The graph below compares WFFC to GMT estimates from UAH6, and HadSST3 for the satellite era from 1980 to 2020, a period of 40 years.

WFFC and UAH HadSST 2020

In the satellite era WFFC has increased at a compounded rate of nearly 2% per year, for a total increase of 82% since 1979. At the same time, SST warming amounted to 0.52C, or 3.7% of the starting value.  UAH warming was 0.7C, or 5% up from 1979.  The temperature compounded rate of change is 0.1% per year, an order of magnitude less than WFFC.  Even more obvious is the 1998 El Nino peak and flat GMT since.

Summary

The climate alarmist/activist claim is straight forward: Burning fossil fuels makes measured temperatures warmer. The Paris Accord further asserts that by reducing human use of fossil fuels, further warming can be prevented.  Those claims do not bear up under scrutiny.

It is enough for simple minds to see that two time series are both rising and to think that one must be causing the other. But both scientific and legal methods assert causation only when the two variables are both strongly and consistently aligned. The above shows a weak and inconsistent linkage between WFFC and GMT.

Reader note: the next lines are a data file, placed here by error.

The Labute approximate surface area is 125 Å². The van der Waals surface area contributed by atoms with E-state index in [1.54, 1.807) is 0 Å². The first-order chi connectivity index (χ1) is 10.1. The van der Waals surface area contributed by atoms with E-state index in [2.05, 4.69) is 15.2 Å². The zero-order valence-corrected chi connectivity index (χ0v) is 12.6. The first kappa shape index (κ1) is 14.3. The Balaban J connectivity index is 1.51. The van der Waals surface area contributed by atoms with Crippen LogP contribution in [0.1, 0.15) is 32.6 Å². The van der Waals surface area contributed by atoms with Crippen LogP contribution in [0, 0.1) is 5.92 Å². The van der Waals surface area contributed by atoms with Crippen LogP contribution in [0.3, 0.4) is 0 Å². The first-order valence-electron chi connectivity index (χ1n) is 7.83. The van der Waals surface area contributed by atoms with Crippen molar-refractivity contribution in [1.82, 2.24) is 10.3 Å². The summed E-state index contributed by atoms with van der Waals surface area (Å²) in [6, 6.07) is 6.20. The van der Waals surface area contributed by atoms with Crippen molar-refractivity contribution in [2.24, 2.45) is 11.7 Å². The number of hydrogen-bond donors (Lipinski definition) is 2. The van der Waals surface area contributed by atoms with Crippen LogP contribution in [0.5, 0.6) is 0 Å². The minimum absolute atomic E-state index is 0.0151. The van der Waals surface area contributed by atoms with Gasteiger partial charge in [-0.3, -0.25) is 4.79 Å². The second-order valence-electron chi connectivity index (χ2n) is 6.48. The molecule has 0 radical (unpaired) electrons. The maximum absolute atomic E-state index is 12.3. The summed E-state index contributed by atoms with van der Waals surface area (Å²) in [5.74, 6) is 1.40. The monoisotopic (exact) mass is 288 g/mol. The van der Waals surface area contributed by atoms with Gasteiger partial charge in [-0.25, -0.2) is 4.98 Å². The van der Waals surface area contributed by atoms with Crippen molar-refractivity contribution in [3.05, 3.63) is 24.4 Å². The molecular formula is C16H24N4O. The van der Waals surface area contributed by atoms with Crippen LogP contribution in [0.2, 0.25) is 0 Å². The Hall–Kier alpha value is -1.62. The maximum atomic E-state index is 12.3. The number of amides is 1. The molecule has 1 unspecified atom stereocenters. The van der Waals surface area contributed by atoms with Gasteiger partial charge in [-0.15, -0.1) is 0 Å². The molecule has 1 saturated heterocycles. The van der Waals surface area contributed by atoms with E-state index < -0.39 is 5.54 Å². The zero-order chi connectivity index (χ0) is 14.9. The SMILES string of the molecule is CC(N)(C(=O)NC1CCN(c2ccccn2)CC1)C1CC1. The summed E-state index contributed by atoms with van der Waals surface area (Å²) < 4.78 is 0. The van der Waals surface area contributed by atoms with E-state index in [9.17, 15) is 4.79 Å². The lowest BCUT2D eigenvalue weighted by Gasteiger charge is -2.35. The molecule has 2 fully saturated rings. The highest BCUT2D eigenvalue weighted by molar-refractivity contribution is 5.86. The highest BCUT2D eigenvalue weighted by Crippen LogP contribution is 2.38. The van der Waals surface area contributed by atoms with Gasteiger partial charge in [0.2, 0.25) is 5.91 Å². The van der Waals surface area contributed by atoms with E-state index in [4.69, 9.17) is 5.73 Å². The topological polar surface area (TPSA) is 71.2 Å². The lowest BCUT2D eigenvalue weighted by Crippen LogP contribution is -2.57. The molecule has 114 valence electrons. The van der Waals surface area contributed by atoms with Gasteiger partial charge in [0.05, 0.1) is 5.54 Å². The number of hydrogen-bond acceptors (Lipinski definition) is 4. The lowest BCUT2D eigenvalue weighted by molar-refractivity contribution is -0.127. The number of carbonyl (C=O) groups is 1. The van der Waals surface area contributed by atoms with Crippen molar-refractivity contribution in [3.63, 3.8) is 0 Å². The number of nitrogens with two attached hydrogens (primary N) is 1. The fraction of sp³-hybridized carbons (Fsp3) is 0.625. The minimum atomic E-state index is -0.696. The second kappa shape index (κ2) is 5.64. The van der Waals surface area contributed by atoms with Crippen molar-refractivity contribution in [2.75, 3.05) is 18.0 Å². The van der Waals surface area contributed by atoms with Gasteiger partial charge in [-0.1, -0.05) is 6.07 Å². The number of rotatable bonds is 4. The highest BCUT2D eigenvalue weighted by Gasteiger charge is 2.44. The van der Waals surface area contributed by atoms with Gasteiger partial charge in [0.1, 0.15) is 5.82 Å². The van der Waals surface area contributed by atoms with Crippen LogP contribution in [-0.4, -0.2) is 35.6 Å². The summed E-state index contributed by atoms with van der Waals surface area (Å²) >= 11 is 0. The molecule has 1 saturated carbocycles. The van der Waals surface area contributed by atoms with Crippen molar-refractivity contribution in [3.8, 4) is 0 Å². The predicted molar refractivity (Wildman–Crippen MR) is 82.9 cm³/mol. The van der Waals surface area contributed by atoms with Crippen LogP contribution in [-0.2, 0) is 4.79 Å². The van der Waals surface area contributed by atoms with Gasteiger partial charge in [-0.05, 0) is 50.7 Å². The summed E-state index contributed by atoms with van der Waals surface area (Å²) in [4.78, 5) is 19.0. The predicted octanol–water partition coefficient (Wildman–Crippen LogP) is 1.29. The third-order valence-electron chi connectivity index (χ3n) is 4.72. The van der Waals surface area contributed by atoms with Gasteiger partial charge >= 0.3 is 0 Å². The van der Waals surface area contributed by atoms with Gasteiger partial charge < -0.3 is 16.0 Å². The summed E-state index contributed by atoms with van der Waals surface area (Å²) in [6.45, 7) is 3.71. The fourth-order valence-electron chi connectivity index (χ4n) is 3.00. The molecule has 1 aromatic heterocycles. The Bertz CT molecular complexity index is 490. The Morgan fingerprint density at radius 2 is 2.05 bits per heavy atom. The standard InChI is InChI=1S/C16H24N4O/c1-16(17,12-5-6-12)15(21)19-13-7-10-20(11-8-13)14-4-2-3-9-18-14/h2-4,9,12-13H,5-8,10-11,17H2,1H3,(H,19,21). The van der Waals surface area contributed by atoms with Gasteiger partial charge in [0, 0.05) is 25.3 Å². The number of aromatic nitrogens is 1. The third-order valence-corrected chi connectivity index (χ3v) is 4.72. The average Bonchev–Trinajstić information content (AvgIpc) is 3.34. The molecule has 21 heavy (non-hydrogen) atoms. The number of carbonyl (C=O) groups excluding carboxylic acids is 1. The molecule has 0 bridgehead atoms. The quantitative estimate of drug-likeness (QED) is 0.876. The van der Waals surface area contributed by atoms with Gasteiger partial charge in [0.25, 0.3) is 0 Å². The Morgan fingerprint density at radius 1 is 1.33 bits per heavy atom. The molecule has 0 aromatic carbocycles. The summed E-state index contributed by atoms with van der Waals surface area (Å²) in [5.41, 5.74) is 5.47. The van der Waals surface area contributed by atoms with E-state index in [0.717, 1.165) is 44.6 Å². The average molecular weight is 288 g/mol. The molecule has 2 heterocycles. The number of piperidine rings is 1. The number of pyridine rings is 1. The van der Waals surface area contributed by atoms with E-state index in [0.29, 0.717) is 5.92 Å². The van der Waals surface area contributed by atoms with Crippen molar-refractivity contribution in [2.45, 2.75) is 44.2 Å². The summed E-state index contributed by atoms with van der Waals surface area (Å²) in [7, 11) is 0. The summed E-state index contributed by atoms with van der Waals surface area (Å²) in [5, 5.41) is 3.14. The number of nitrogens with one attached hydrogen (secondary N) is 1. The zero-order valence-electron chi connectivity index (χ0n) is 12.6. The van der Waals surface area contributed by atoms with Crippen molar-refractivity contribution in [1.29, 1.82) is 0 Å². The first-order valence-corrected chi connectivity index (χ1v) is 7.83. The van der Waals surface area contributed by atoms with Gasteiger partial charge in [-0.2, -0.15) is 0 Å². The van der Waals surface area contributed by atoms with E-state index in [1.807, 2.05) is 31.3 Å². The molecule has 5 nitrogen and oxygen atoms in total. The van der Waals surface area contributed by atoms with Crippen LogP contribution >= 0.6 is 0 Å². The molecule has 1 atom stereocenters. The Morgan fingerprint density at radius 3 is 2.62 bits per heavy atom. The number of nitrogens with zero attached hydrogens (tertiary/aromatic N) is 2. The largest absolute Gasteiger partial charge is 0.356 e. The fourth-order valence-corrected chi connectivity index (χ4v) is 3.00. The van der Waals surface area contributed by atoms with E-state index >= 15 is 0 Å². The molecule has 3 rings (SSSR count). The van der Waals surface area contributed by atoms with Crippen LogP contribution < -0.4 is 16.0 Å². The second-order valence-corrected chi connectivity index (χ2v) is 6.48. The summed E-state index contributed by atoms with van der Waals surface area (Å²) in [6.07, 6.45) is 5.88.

Going further back in history shows even weaker correlation between fossil fuels consumption and global temperature estimates:

wfc-vs-sat

Figure 5.1. Comparative dynamics of the World Fuel Consumption (WFC) and Global Surface Air Temperature Anomaly (ΔT), 1861-2000. The thin dashed line represents annual ΔT, the bold line—its 13-year smoothing, and the line constructed from rectangles—WFC (in millions of tons of nominal fuel) (Klyashtorin and Lyubushin, 2003). Source: Frolov et al. 2009

In legal terms, as long as there is another equally or more likely explanation for the set of facts, the claimed causation is unproven. The more likely explanation is that global temperatures vary due to oceanic and solar cycles. The proof is clearly and thoroughly set forward in the post Quantifying Natural Climate Change.

Background context for today’s post is at Claim: Fossil Fuels Cause Global Warming.

Alex Epstein on Energizing Puerto Rico

The video covers Alex Epstein’s full Congressional testimony on energy in Puerto Rico — including Q&A.  For those who prefer reading text, I provide below a transcript of most of it, with light editing transposing a spoken presentation into a written one.